The film, made in 1983, is an adaptation that is based upon the novel by the master of written horror, Stephen King. The film was directed by John Carpenter (director of horror classic’s like The Thing and Halloween), and despite being made in 1983 the film is set in 1978.
I do have a certain soft spot for older classic horror films like The Thing and of course Alien because I enjoy those moments when human cinema pushed the boundaries of what audiences were used to seeing. The Thing is just as terrifying as it always has been, and can stand alone without needed remakes or crap prequels. Stephen King is a writer who has been responsible for some of the most chilling stories that have been adapted into films, The Shining being a primary example. He books generally deal with some kind of almost unseen force driving the actions of the protagonists and manipulating their actions. One of the films made on a book of his was Christine in which a car is possessed, or has a will of its own, or something that allows it to act independently.
How can a film about a possessed car be scary you ask, well read on and I’ll tell you...
Young Arnie Cunningham (Keith Gordon) is the typical high school nerd that is picked on by the bigger kids but has a loyal friend in popular kid and football player Dennis Guilder (John Stockwell). Arnie buys a rusty hulk of a car that he starts to slowly restore to its former glory, as he does his friends and family notice a distinct change in his behaviour, he goes from being quite shy to being cocky and arrogant.
After the car, Christine, is restored to her prime, a group of bullies that Arnie got expelled from school for threatening him with a knife, break into the garage where he stores the car and trash it.
Arnie obsessively decides to bring the car to its showroom condition once more. He opens the engine and turns away, hearing a noise he turns back and finds that the engine has repaired itself. Standing before Christine, Arnie watches as his pride and joy heals herself, and then proceeds to track go after all those who damaged her.
There have been several of Stephen King’s books that have been adapted into films, and regrettably the majority of them have been either made-for-TV or were rather forgettable as films. Fortunately Christine does not fall into that category. John Carpenter deliberately hired relatively unknown actors so that nothing would take focus away from the car, indeed the only actor that might be familiar is Harry Dean Stanton who starred as Brett in Alien.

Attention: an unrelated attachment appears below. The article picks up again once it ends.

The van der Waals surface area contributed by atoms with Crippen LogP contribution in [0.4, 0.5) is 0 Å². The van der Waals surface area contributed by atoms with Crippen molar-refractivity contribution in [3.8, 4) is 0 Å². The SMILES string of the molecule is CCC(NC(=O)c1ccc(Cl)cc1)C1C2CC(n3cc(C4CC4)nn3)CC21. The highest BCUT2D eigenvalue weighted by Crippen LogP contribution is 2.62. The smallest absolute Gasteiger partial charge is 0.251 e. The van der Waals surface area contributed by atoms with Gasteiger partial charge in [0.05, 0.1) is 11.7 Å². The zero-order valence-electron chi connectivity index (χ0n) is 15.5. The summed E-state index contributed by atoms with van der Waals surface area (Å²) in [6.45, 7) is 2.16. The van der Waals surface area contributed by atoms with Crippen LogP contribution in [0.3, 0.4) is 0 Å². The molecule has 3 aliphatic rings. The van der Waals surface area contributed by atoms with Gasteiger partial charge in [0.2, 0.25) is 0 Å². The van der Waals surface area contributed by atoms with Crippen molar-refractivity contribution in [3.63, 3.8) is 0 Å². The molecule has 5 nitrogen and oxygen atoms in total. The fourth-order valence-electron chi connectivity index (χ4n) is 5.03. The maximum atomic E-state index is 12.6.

It is doubtful that any car fan wouldn’t watch Christine and wonder what it would be like to have a car that could heal itself, it being possessed (possibly by the devil) would be a downside admittedly, still, it would be nice to know that those dings and scratches would repair themselves. The car itself looks beautiful being a1958 Plymouth Fury and the shiny red paintwork makes the seemingly demonic entity lurking within the vehicle so much more frightening.
The above is a photo of one of only two surviving examples of cars used in the film, looks cool doesn’t it.
John Carpenter is a director that knows how to do more with less, the headlights on the car are used to great effect to create fear as the vehicle goes after those that hurt it. Similarly to the techniques used in The Thing in which the titular alien consumed its first victim off screen, Carpenter makes a point of not showing if Arnie is behind the wheel of the car during these rampages or not. Sometimes it is implied that he is and other times he is not. How he is drawn into this obsessive and possessive relationship with Christine is left as a mystery, with us never actually knowing what the car is. We don’t know if it is possessed, or an alien, or haunted, or what and that helps to develop the creepiness.
Acting wise Keith Gordon does fit the bill as the nerdy teen driven (no pun intended) to obsession by Christine as he slowly puts the car back together. His character change from quiet and shy to obsessed and cocky is slow and develops as Arnie focuses more and more of his time on restoring the car. His growing obsession causes concern for his family and friends who seek to understand why the car is able to have such a hold on him.
The special effects are also very impressive with the car seamlessly appearing to repair any and all damage to itself. The sequence in which Christine repairs all of the damage the bullies inflicted is very well filmed and edited making it appear the car is truly healing. In reality John Carpenter destroyed 21 Plymouth Belvederes during the making of the film, still, it was a small price to pay for what remains a modern horror classic.
Whilst not as well known as some of John Carpenter’s other films, Christine remains a very good example of modern horror. The audience never knows if Arnie is behind the wheel or if it is Christine acting on her own, and more than once the bright headlights spell doom for anyone caught in them.
I guess the problem with films that I like is there is not too much I can say about them other than, go and watch it. If you are sick of crappy horror movies with cheap CGI effects then dig out this example of classic horror. I am naturally giving the film and Thumbs Up and would urge any fan of Carpenter or cult horror films to check it out.
8/10 - Hair styles and clothing may date the film, but it is still an excellent horror in its own right with special effects that still hold up today. Any self respecting horror fan needs to track this down and give it a watch because they will not be disappointed.